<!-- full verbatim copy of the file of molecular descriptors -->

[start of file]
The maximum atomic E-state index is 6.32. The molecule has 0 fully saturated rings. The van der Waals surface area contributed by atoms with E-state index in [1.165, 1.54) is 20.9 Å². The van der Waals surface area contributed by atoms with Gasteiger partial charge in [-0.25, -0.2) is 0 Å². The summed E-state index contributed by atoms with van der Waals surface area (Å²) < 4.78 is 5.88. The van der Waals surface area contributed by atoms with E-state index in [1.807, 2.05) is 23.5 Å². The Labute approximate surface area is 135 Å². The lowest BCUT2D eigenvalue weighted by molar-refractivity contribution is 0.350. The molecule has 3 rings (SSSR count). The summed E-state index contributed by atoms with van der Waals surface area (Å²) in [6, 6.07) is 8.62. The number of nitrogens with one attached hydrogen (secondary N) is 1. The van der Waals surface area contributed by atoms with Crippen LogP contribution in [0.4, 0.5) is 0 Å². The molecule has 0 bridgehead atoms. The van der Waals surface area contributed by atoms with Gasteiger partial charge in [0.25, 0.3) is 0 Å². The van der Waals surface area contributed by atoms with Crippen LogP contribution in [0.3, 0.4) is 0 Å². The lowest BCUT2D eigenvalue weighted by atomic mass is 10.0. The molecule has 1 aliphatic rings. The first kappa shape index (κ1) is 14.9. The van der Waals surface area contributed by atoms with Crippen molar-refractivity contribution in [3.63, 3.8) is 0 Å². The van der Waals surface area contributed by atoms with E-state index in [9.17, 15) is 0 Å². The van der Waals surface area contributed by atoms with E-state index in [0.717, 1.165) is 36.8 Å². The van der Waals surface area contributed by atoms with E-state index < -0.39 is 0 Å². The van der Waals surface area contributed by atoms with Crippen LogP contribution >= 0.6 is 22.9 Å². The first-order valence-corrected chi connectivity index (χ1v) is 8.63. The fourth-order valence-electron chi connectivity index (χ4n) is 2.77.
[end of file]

The maximum atomic E-state index is 6.32. The molecule has 0 fully saturated rings. The van der Waals surface area contributed by atoms with E-state index in [1.165, 1.54) is 20.9 Å². The van der Waals surface area contributed by atoms with Gasteiger partial charge in [-0.25, -0.2) is 0 Å². The summed E-state index contributed by atoms with van der Waals surface area (Å²) < 4.78 is 5.88. The van der Waals surface area contributed by atoms with E-state index in [1.807, 2.05) is 23.5 Å². The Labute approximate surface area is 135 Å². The lowest BCUT2D eigenvalue weighted by molar-refractivity contribution is 0.350. The molecule has 3 rings (SSSR count). The summed E-state index contributed by atoms with van der Waals surface area (Å²) in [6, 6.07) is 8.62. The number of nitrogens with one attached hydrogen (secondary N) is 1. The van der Waals surface area contributed by atoms with Crippen LogP contribution in [0.4, 0.5) is 0 Å². The molecule has 0 bridgehead atoms. The van der Waals surface area contributed by atoms with Gasteiger partial charge in [0.25, 0.3) is 0 Å². The van der Waals surface area contributed by atoms with Crippen LogP contribution in [0.3, 0.4) is 0 Å². The lowest BCUT2D eigenvalue weighted by atomic mass is 10.0. The molecule has 1 aliphatic rings. The first kappa shape index (κ1) is 14.9. The van der Waals surface area contributed by atoms with Crippen molar-refractivity contribution in [3.63, 3.8) is 0 Å². The van der Waals surface area contributed by atoms with E-state index in [9.17, 15) is 0 Å². The van der Waals surface area contributed by atoms with E-state index in [0.717, 1.165) is 36.8 Å². The van der Waals surface area contributed by atoms with E-state index < -0.39 is 0 Å². The van der Waals surface area contributed by atoms with Crippen LogP contribution >= 0.6 is 22.9 Å². The first-order valence-corrected chi connectivity index (χ1v) is 8.63. The fourth-order valence-electron chi connectivity index (χ4n) is 2.77.